A new contract to provide post-Brexit freight capacity has been handed to four ferry firms at a cost of £77.6 million.
The Department for Transport (DfT) announced that it has signed agreements with Brittany Ferries, DFDS, P&O Ferries and Stena Line.
This will ensure that vital medical supplies and other critical goods “continue to be smoothly delivered into the UK whatever the outcome of negotiations with the EU”, the DfT said.
The contracts will be in place for up to six months after the Brexit transition period ends on December 31.
Then-transport secretary Chris Grayling faced calls to resign last year after handing a £14 million contract to Seaborne Freight to run post-Brexit freight services, despite the firm having no ships or trading history.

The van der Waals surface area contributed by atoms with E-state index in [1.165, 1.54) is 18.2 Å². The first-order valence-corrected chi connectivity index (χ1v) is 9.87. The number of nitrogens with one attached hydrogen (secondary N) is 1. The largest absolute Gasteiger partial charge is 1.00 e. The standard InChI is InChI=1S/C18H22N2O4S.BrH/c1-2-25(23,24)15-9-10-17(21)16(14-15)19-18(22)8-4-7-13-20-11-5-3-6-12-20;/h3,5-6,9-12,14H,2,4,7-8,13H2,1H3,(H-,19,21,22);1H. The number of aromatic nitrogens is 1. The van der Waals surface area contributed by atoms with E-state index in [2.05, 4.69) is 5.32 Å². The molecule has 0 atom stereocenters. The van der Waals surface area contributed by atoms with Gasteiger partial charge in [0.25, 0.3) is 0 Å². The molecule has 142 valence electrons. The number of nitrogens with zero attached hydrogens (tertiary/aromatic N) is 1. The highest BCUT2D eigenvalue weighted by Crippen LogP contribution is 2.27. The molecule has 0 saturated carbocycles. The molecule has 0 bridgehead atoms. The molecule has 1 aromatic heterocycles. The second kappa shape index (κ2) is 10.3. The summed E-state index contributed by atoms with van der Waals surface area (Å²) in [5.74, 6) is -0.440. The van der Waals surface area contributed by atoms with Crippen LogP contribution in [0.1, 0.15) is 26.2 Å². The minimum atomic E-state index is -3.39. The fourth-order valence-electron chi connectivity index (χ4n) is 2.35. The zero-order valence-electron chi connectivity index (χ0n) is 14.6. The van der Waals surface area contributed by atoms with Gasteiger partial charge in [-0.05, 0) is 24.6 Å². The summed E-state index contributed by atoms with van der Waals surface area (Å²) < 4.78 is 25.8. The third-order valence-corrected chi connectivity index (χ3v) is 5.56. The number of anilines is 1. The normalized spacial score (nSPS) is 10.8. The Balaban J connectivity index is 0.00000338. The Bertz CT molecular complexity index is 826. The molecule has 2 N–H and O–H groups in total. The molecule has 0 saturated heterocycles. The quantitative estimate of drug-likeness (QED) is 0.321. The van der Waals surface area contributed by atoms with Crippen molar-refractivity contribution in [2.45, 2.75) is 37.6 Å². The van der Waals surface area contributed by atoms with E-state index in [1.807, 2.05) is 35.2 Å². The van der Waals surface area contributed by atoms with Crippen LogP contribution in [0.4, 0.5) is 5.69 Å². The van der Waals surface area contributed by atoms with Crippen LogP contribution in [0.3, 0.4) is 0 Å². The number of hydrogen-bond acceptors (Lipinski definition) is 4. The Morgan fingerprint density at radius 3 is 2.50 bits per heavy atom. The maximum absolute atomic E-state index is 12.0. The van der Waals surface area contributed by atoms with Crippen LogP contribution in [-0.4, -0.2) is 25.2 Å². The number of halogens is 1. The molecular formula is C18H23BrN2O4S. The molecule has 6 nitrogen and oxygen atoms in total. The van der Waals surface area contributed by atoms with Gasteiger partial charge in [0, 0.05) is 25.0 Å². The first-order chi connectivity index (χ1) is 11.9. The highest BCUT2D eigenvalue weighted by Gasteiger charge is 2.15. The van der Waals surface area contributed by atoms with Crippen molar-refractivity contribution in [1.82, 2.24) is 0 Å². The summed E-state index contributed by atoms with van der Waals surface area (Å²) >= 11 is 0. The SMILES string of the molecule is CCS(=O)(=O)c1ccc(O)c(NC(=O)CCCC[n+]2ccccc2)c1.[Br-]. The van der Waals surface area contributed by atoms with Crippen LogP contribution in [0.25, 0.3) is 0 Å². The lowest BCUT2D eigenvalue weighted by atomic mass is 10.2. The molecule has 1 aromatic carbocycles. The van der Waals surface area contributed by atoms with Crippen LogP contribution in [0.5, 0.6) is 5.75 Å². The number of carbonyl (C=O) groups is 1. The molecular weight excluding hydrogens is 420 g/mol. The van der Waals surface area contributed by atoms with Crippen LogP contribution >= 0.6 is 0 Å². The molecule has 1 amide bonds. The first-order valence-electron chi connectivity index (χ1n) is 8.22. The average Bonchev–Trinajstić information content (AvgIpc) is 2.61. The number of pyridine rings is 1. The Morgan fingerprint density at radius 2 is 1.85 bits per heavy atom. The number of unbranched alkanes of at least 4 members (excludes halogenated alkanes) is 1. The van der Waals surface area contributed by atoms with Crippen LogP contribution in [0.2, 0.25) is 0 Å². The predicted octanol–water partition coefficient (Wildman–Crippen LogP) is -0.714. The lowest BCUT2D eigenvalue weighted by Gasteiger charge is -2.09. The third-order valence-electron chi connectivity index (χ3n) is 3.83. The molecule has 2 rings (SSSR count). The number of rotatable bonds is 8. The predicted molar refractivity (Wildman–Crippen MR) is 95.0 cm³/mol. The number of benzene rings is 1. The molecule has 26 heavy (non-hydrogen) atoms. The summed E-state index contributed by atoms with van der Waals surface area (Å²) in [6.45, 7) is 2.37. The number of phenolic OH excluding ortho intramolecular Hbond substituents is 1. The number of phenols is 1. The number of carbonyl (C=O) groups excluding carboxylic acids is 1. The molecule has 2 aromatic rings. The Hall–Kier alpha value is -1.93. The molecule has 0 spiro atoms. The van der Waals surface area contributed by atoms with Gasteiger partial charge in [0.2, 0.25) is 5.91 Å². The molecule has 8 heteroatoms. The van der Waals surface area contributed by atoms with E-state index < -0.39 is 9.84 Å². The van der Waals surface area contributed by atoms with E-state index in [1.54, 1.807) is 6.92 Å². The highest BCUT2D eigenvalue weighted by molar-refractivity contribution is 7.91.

It has raised questions from pro-EU group Best for Britain. Naomi Smith said: “Given the government’s last ferry contracts ended in a court battle, many will rightly question whether this is the best way to ensure vital medical supplies and other critical goods can be smoothly delivered to the UK after the transition period ends.
“Supply chains are already experiencing unprecedented levels of disruption due to COVID and a no-deal Brexit could create huge new logistical problems for medicine suppliers and those relying on them, particularly given how late these arrangements have been made.
“With time and money now in very short supply, the government would do well to channel its energy into securing an agreement with the EU to prevent the possibility of shortages in the New Year.”
Grant Shapps, however, said: “As the transition period comes to an end, we are putting the necessary measures in place to safeguard the smooth and successful flow of freight.
“Securing these contracts ensures that irrespective of the outcome of the negotiations, life-saving medical supplies and other critical goods can continue to enter the UK from the moment we leave the EU.”